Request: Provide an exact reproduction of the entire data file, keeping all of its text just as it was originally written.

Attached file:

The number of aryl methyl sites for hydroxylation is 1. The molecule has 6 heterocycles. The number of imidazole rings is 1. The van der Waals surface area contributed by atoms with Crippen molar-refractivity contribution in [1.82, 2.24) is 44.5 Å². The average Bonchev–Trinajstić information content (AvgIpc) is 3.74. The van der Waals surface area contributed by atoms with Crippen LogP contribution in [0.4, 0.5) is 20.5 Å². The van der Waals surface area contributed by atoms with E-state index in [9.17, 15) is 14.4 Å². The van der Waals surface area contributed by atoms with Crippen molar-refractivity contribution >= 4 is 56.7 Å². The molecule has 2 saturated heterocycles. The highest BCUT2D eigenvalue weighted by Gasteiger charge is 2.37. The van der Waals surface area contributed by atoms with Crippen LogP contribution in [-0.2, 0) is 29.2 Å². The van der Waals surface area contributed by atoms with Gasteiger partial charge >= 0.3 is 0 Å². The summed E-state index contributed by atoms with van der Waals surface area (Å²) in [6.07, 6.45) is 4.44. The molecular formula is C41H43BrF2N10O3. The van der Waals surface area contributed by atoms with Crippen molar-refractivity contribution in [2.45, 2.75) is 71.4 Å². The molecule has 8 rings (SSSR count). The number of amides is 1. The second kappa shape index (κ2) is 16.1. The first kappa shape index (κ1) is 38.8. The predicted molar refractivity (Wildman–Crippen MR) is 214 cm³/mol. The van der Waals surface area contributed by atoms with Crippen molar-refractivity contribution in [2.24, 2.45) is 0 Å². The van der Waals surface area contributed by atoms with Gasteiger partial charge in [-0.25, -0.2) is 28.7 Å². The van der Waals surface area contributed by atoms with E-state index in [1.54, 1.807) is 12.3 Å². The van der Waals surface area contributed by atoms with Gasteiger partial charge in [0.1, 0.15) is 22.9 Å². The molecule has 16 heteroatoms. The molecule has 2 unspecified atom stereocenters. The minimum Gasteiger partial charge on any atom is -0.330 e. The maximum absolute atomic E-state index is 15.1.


The number of aryl methyl sites for hydroxylation is 1. The molecule has 6 heterocycles. The number of imidazole rings is 1. The van der Waals surface area contributed by atoms with Crippen molar-refractivity contribution in [1.82, 2.24) is 44.5 Å². The average Bonchev–Trinajstić information content (AvgIpc) is 3.74. The van der Waals surface area contributed by atoms with Crippen LogP contribution in [0.4, 0.5) is 20.5 Å². The van der Waals surface area contributed by atoms with E-state index in [9.17, 15) is 14.4 Å². The van der Waals surface area contributed by atoms with Crippen molar-refractivity contribution >= 4 is 56.7 Å². The molecule has 2 saturated heterocycles. The highest BCUT2D eigenvalue weighted by Gasteiger charge is 2.37. The van der Waals surface area contributed by atoms with Crippen LogP contribution in [-0.2, 0) is 29.2 Å². The van der Waals surface area contributed by atoms with Gasteiger partial charge >= 0.3 is 0 Å². The summed E-state index contributed by atoms with van der Waals surface area (Å²) in [6.07, 6.45) is 4.44. The molecular formula is C41H43BrF2N10O3. The van der Waals surface area contributed by atoms with Crippen molar-refractivity contribution in [2.45, 2.75) is 71.4 Å². The molecule has 8 rings (SSSR count). The number of amides is 1. The second kappa shape index (κ2) is 16.1. The first kappa shape index (κ1) is 38.8. The predicted molar refractivity (Wildman–Crippen MR) is 214 cm³/mol. The van der Waals surface area contributed by atoms with Crippen molar-refractivity contribution in [2.24, 2.45) is 0 Å². The van der Waals surface area contributed by atoms with Gasteiger partial charge in [-0.25, -0.2) is 28.7 Å². The van der Waals surface area contributed by atoms with E-state index in [1.54, 1.807) is 12.3 Å². The van der Waals surface area contributed by atoms with Gasteiger partial charge in [0.1, 0.15) is 22.9 Å². The molecule has 16 heteroatoms. The molecule has 2 unspecified atom stereocenters. The minimum Gasteiger partial charge on any atom is -0.330 e. The maximum absolute atomic E-state index is 15.1.